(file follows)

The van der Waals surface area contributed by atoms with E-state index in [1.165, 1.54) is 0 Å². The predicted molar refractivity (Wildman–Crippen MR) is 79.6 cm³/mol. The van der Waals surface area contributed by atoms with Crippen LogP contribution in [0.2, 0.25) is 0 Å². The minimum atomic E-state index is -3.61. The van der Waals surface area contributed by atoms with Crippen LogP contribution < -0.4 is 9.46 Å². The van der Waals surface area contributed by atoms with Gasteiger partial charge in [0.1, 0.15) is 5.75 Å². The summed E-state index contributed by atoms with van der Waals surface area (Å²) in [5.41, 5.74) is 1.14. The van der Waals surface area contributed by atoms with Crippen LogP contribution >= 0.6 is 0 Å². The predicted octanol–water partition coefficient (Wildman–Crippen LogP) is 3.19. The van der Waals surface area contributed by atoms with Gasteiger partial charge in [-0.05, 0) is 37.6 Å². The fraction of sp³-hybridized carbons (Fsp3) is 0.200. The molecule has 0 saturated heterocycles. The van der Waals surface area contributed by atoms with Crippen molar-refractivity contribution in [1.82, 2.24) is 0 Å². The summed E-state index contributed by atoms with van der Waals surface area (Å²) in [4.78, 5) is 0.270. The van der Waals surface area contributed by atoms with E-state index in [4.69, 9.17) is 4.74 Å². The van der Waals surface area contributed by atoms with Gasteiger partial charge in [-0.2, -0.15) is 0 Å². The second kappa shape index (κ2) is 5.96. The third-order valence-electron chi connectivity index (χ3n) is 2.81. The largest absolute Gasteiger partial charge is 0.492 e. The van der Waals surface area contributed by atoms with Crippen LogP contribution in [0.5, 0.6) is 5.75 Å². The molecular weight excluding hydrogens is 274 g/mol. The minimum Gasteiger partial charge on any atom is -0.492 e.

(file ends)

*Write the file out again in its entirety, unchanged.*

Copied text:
The van der Waals surface area contributed by atoms with E-state index in [1.165, 1.54) is 0 Å². The predicted molar refractivity (Wildman–Crippen MR) is 79.6 cm³/mol. The van der Waals surface area contributed by atoms with Crippen LogP contribution in [0.2, 0.25) is 0 Å². The minimum atomic E-state index is -3.61. The van der Waals surface area contributed by atoms with Crippen LogP contribution < -0.4 is 9.46 Å². The van der Waals surface area contributed by atoms with Gasteiger partial charge in [0.1, 0.15) is 5.75 Å². The summed E-state index contributed by atoms with van der Waals surface area (Å²) in [5.41, 5.74) is 1.14. The van der Waals surface area contributed by atoms with Crippen LogP contribution >= 0.6 is 0 Å². The predicted octanol–water partition coefficient (Wildman–Crippen LogP) is 3.19. The van der Waals surface area contributed by atoms with Gasteiger partial charge in [-0.05, 0) is 37.6 Å². The fraction of sp³-hybridized carbons (Fsp3) is 0.200. The molecule has 0 saturated heterocycles. The van der Waals surface area contributed by atoms with Crippen molar-refractivity contribution in [1.82, 2.24) is 0 Å². The summed E-state index contributed by atoms with van der Waals surface area (Å²) in [4.78, 5) is 0.270. The van der Waals surface area contributed by atoms with E-state index in [4.69, 9.17) is 4.74 Å². The van der Waals surface area contributed by atoms with Gasteiger partial charge in [-0.2, -0.15) is 0 Å². The second kappa shape index (κ2) is 5.96. The third-order valence-electron chi connectivity index (χ3n) is 2.81. The largest absolute Gasteiger partial charge is 0.492 e. The van der Waals surface area contributed by atoms with Crippen LogP contribution in [0.5, 0.6) is 5.75 Å². The molecular weight excluding hydrogens is 274 g/mol. The minimum Gasteiger partial charge on any atom is -0.492 e.